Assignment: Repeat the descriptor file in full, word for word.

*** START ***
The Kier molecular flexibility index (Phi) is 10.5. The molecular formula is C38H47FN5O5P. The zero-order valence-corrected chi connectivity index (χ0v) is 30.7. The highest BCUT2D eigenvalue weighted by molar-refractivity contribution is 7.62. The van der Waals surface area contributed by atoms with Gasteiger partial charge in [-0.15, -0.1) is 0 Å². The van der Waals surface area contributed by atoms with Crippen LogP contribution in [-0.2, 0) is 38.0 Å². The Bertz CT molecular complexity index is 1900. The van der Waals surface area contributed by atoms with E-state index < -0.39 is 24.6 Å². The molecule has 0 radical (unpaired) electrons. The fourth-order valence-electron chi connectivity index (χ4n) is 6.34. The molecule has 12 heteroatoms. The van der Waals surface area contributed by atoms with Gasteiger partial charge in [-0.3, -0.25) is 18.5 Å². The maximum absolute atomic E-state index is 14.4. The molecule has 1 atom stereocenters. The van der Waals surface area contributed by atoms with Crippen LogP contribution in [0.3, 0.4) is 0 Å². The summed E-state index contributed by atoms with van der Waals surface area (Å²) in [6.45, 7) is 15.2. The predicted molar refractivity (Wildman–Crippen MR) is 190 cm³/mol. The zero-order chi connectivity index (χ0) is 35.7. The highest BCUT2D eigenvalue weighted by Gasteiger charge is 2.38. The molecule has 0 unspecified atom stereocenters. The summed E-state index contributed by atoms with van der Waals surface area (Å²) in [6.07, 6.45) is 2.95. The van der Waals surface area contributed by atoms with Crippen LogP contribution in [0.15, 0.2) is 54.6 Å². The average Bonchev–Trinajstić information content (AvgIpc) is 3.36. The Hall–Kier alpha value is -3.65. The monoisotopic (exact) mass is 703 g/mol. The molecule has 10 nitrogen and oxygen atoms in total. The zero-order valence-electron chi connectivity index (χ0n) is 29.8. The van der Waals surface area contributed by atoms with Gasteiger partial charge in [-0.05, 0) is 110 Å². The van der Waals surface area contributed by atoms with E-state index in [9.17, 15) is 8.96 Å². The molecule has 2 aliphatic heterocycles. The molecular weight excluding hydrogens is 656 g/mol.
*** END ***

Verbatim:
The Kier molecular flexibility index (Phi) is 10.5. The molecular formula is C38H47FN5O5P. The zero-order valence-corrected chi connectivity index (χ0v) is 30.7. The highest BCUT2D eigenvalue weighted by molar-refractivity contribution is 7.62. The van der Waals surface area contributed by atoms with Gasteiger partial charge in [-0.15, -0.1) is 0 Å². The van der Waals surface area contributed by atoms with Crippen LogP contribution in [-0.2, 0) is 38.0 Å². The Bertz CT molecular complexity index is 1900. The van der Waals surface area contributed by atoms with E-state index < -0.39 is 24.6 Å². The molecule has 0 radical (unpaired) electrons. The fourth-order valence-electron chi connectivity index (χ4n) is 6.34. The molecule has 12 heteroatoms. The van der Waals surface area contributed by atoms with Gasteiger partial charge in [-0.3, -0.25) is 18.5 Å². The maximum absolute atomic E-state index is 14.4. The molecule has 1 atom stereocenters. The van der Waals surface area contributed by atoms with Crippen LogP contribution in [0.3, 0.4) is 0 Å². The summed E-state index contributed by atoms with van der Waals surface area (Å²) in [6.45, 7) is 15.2. The predicted molar refractivity (Wildman–Crippen MR) is 190 cm³/mol. The zero-order chi connectivity index (χ0) is 35.7. The highest BCUT2D eigenvalue weighted by Gasteiger charge is 2.38. The molecule has 0 unspecified atom stereocenters. The summed E-state index contributed by atoms with van der Waals surface area (Å²) in [6.07, 6.45) is 2.95. The van der Waals surface area contributed by atoms with Crippen LogP contribution in [0.15, 0.2) is 54.6 Å². The average Bonchev–Trinajstić information content (AvgIpc) is 3.36. The Hall–Kier alpha value is -3.65. The monoisotopic (exact) mass is 703 g/mol. The molecule has 10 nitrogen and oxygen atoms in total. The zero-order valence-electron chi connectivity index (χ0n) is 29.8. The van der Waals surface area contributed by atoms with Gasteiger partial charge in [-0.05, 0) is 110 Å². The van der Waals surface area contributed by atoms with E-state index in [9.17, 15) is 8.96 Å². The molecule has 2 aliphatic heterocycles. The molecular weight excluding hydrogens is 656 g/mol.